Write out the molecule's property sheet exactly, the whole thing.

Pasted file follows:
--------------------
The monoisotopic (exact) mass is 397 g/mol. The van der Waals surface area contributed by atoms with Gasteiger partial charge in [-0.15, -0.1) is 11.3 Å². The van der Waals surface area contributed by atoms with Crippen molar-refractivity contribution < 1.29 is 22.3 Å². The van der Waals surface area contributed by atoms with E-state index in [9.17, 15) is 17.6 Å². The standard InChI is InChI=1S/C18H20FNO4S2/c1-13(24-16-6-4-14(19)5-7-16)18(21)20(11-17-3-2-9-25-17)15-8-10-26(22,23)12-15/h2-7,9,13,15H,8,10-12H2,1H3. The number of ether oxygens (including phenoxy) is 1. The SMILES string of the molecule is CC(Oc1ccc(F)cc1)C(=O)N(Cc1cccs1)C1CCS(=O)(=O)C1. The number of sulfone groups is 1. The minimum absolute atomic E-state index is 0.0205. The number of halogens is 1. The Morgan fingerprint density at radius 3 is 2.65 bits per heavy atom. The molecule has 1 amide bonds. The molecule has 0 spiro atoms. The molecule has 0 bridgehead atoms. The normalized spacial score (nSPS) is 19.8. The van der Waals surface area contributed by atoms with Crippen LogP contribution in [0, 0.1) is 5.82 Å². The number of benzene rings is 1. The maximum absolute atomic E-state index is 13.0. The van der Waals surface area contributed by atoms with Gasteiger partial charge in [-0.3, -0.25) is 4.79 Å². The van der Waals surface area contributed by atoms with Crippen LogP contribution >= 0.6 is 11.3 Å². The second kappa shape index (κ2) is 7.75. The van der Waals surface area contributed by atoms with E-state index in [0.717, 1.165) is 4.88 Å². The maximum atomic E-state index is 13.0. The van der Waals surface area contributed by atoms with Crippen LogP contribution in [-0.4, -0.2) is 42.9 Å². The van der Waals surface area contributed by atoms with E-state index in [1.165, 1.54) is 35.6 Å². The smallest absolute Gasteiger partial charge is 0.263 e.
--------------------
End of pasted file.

The monoisotopic (exact) mass is 397 g/mol. The van der Waals surface area contributed by atoms with Gasteiger partial charge in [-0.15, -0.1) is 11.3 Å². The van der Waals surface area contributed by atoms with Crippen molar-refractivity contribution < 1.29 is 22.3 Å². The van der Waals surface area contributed by atoms with E-state index in [9.17, 15) is 17.6 Å². The standard InChI is InChI=1S/C18H20FNO4S2/c1-13(24-16-6-4-14(19)5-7-16)18(21)20(11-17-3-2-9-25-17)15-8-10-26(22,23)12-15/h2-7,9,13,15H,8,10-12H2,1H3. The number of ether oxygens (including phenoxy) is 1. The SMILES string of the molecule is CC(Oc1ccc(F)cc1)C(=O)N(Cc1cccs1)C1CCS(=O)(=O)C1. The number of sulfone groups is 1. The minimum absolute atomic E-state index is 0.0205. The number of halogens is 1. The Morgan fingerprint density at radius 3 is 2.65 bits per heavy atom. The molecule has 1 amide bonds. The molecule has 0 spiro atoms. The molecule has 0 bridgehead atoms. The normalized spacial score (nSPS) is 19.8. The van der Waals surface area contributed by atoms with Crippen LogP contribution in [0, 0.1) is 5.82 Å². The number of benzene rings is 1. The maximum absolute atomic E-state index is 13.0. The van der Waals surface area contributed by atoms with Gasteiger partial charge in [-0.3, -0.25) is 4.79 Å². The van der Waals surface area contributed by atoms with Crippen LogP contribution >= 0.6 is 11.3 Å². The second kappa shape index (κ2) is 7.75. The van der Waals surface area contributed by atoms with E-state index in [0.717, 1.165) is 4.88 Å². The maximum atomic E-state index is 13.0. The van der Waals surface area contributed by atoms with Crippen LogP contribution in [-0.4, -0.2) is 42.9 Å². The van der Waals surface area contributed by atoms with E-state index in [1.165, 1.54) is 35.6 Å². The smallest absolute Gasteiger partial charge is 0.263 e.